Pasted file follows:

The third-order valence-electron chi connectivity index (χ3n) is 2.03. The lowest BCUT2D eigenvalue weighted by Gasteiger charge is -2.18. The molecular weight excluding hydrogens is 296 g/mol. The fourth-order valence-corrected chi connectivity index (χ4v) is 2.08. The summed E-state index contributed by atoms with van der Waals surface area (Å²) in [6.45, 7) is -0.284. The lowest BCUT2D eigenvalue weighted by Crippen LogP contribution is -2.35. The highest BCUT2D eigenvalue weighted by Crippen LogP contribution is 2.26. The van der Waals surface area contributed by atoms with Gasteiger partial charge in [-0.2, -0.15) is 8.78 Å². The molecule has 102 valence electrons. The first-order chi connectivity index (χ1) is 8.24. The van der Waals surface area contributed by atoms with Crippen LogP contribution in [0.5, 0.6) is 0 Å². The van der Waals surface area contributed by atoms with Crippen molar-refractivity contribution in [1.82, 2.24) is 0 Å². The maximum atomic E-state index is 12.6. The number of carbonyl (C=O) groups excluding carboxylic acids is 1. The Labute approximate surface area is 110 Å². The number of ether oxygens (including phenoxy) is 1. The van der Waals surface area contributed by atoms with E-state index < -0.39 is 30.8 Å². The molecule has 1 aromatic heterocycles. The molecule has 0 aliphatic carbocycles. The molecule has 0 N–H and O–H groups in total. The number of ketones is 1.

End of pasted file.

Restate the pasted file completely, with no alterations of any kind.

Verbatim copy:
The third-order valence-electron chi connectivity index (χ3n) is 2.03. The lowest BCUT2D eigenvalue weighted by Gasteiger charge is -2.18. The molecular weight excluding hydrogens is 296 g/mol. The fourth-order valence-corrected chi connectivity index (χ4v) is 2.08. The summed E-state index contributed by atoms with van der Waals surface area (Å²) in [6.45, 7) is -0.284. The lowest BCUT2D eigenvalue weighted by Crippen LogP contribution is -2.35. The highest BCUT2D eigenvalue weighted by Crippen LogP contribution is 2.26. The van der Waals surface area contributed by atoms with Gasteiger partial charge in [-0.2, -0.15) is 8.78 Å². The molecule has 102 valence electrons. The first-order chi connectivity index (χ1) is 8.24. The van der Waals surface area contributed by atoms with Crippen LogP contribution in [0.5, 0.6) is 0 Å². The van der Waals surface area contributed by atoms with Crippen molar-refractivity contribution in [1.82, 2.24) is 0 Å². The maximum atomic E-state index is 12.6. The number of carbonyl (C=O) groups excluding carboxylic acids is 1. The Labute approximate surface area is 110 Å². The number of ether oxygens (including phenoxy) is 1. The van der Waals surface area contributed by atoms with E-state index < -0.39 is 30.8 Å². The molecule has 1 aromatic heterocycles. The molecule has 0 aliphatic carbocycles. The molecule has 0 N–H and O–H groups in total. The number of ketones is 1.